Under the Radar: Congress Finishes FY 2009 Approps

by Adam Hughes*, 9/30/2008

With all the action recently on the financial sector bailout, it almost slipped our notice that Congress has finalized the FY 2009 appropriations process, at least through March 6 of next year. Last week, on Wednesday (Sept. 24), the House passed its package of three appropriations bills (Defense, Homeland Security, and Military Construction-VA), along with a continuing resolution (CR) that will cover all the other sections of the government until March 6, 2009. The vote was 370-58. The Senate passed the House proposal over the weekend on Saturday by a vote of 78-12.

The CR was put together and passed in less than a week, with little transparency or time to review specific provisions, earmarks, and funding levels. The bill level-funds most government programs outside of the three individual security bills that were included and a few select programs and priorities in need of more immediate funding. These include the Low Income Home Energy Assistance Program (LIHEAP), which received a $5.1 billion increase. This is more than double the $2.5 billion appropriated in FY 2008 and finally brings the program up to its authorized funding level. There is also $22.9 billion in emergency funding for disaster relief and $7.5 billion to support a $25 billion loan to the U.S. auto industry.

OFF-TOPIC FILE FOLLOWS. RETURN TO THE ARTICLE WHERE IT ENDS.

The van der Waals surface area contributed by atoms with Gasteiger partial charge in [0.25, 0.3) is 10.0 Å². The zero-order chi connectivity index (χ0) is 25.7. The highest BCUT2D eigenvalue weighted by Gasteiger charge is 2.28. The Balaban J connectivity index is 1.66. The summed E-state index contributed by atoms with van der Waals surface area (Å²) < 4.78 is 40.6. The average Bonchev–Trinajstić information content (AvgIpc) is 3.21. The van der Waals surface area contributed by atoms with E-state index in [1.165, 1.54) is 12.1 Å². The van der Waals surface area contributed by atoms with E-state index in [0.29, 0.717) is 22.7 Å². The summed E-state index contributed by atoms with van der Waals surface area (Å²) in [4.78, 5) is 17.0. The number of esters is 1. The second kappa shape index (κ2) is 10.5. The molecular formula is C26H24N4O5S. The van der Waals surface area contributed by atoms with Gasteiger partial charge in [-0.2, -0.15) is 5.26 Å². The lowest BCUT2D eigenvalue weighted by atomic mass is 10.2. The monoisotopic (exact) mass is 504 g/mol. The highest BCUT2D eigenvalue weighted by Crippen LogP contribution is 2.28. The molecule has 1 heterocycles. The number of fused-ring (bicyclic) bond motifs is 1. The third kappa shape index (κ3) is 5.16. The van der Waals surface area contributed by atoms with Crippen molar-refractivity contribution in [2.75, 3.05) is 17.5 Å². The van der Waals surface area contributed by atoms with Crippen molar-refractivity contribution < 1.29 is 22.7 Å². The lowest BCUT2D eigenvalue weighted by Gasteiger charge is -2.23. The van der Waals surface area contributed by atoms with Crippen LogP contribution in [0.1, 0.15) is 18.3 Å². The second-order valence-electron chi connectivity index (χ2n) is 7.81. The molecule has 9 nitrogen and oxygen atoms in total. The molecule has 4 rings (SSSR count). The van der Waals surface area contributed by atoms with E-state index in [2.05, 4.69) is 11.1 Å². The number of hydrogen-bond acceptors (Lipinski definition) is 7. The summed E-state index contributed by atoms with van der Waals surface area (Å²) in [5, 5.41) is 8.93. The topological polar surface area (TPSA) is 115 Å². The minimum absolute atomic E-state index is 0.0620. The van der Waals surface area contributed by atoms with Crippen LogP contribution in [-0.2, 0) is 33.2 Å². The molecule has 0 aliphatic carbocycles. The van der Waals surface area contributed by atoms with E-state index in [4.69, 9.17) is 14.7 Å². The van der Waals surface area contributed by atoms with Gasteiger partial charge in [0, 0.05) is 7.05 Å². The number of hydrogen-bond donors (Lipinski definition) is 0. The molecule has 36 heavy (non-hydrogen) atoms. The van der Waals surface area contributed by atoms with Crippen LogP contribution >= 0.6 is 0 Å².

Even though this was the result of the appropriations process that everyone was expecting for most of this year, the result that Democratic leaders themselves had announced early on as a deliberate strategy, it is still pretty disappointing. In fact, it might be more disappointing because it was pre-ordained by Reid, Pelosi, and others on the Hill early on this year. Congress is supposed to pass appropriations bills on time. In fact, it is their primary responsibility. They have repeatedly failed to do this over the last decade regardless of circumstances, regardless of who controls Congress, and this year we've reached the point where they aren't even trying anymore. How can we expect them to enact a solution to the financial sector crisis if they can't even complete their basic job responsibilities?

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